If the CD drive is listed as PATA, that makes it an IDE/ATAPI drive, not an SATA Drive. This makes sense, as the GX280 specs indicate that all of the versions had an IDE (PATA) interface, as well as one or 2 SATA controllers. Also, the PATA (IDE) interface is easily fast enough for most CD/DVD use.
This means that the CD drive would have a 40 (or 80pin, for UDMA drives, unlikely for the CD drive) conductor ribbon cable connecting it to the IDE interface on the motherboard, and a 4 pin molex power connector from the power supply. The drive should have jumpers indicating it is the master drive, assuming it's the only drive connected to the cable (there can be a max of 2 on that 40 pin cable). The jumpers MAY be set for cable select, but I would set it as master and use the end connectors of the cable anyway.
Obviously the BIOS sees the drive, or it wouldn't be listed. If, with the power on, you put a CD in the drive, does it do anything? It should spin up the disc and the light should flash some while it reads and IDs the CD. If it does not, then the drive is either dead, or has no power. In that case, as I suggested separately, disconnect it completely, and make sure it is no longer in the boot order.
If it does try to read the disc, remove and re-install both cables both at the drive end and to the motherboard. Be sure that the red line on the cable is on the side for pin 1 (hard to miss, the cable should be keyed, but worth checking!) And again, move the drive to the bottom of the boot order list, just to be sure and see what, if any, error message you get now.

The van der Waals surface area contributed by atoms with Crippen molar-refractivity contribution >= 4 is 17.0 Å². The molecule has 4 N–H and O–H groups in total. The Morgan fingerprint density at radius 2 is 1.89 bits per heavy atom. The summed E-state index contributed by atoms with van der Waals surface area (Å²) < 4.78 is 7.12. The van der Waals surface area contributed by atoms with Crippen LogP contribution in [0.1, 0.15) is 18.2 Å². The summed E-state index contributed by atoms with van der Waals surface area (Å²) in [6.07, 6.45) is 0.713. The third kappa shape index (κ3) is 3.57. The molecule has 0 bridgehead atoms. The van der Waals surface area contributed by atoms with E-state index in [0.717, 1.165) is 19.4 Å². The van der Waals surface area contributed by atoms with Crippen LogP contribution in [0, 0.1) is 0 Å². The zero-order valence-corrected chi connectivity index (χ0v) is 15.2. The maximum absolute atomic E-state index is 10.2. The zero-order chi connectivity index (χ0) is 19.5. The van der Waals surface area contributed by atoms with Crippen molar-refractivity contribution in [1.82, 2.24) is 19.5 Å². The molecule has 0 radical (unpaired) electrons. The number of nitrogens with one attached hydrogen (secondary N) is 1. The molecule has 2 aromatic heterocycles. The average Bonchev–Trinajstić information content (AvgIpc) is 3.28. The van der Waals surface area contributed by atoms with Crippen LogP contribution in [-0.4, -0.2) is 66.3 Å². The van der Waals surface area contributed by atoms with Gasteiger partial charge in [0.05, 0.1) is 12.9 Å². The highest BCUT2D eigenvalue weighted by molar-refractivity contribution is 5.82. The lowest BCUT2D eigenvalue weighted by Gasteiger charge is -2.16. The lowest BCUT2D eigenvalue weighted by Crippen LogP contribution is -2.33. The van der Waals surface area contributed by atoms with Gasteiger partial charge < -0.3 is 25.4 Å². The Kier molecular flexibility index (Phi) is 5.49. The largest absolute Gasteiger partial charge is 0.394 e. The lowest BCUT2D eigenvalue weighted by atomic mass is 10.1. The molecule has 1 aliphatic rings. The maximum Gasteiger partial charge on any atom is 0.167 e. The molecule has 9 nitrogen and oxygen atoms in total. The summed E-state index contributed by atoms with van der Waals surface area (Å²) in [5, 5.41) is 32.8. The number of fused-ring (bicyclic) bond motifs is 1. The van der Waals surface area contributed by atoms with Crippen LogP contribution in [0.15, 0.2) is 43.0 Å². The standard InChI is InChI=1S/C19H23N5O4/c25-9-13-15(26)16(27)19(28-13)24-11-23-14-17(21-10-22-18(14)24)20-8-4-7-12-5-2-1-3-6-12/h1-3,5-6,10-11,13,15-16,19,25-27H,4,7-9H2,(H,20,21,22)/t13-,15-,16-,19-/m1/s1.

If the drive is/was NOT listed first (or at least, ahead of the HD) already, there may be issues with the HD. In this case, assuming you have the means to do so, download the latest copy of the Ubuntu Live CD, burn it to a CD, put the CD-drive first in the boot order, and try to boot it. If it works, you can use the Linux disk partition utility (normally gparted) to try to see what's up with the hard drives. Gparted will create NTFS partitions for Windows, but I wouldn't bother. You'll be better off to do that with a valid Windows install disk. However, you would be able to see what the OS can tell you about the drives.
WOW, long-winded SOB, aren't I? At any rate, with the error message you have reported, you have to try to narrow down the possibilities. Eliminating the CD drive, and possibly the hard drives, would be a great start. Besides, although it will be deadly slow booting and running from the CD, Ubuntu booting would pretty much gaurantee that you can get Windows to work again on the hardware.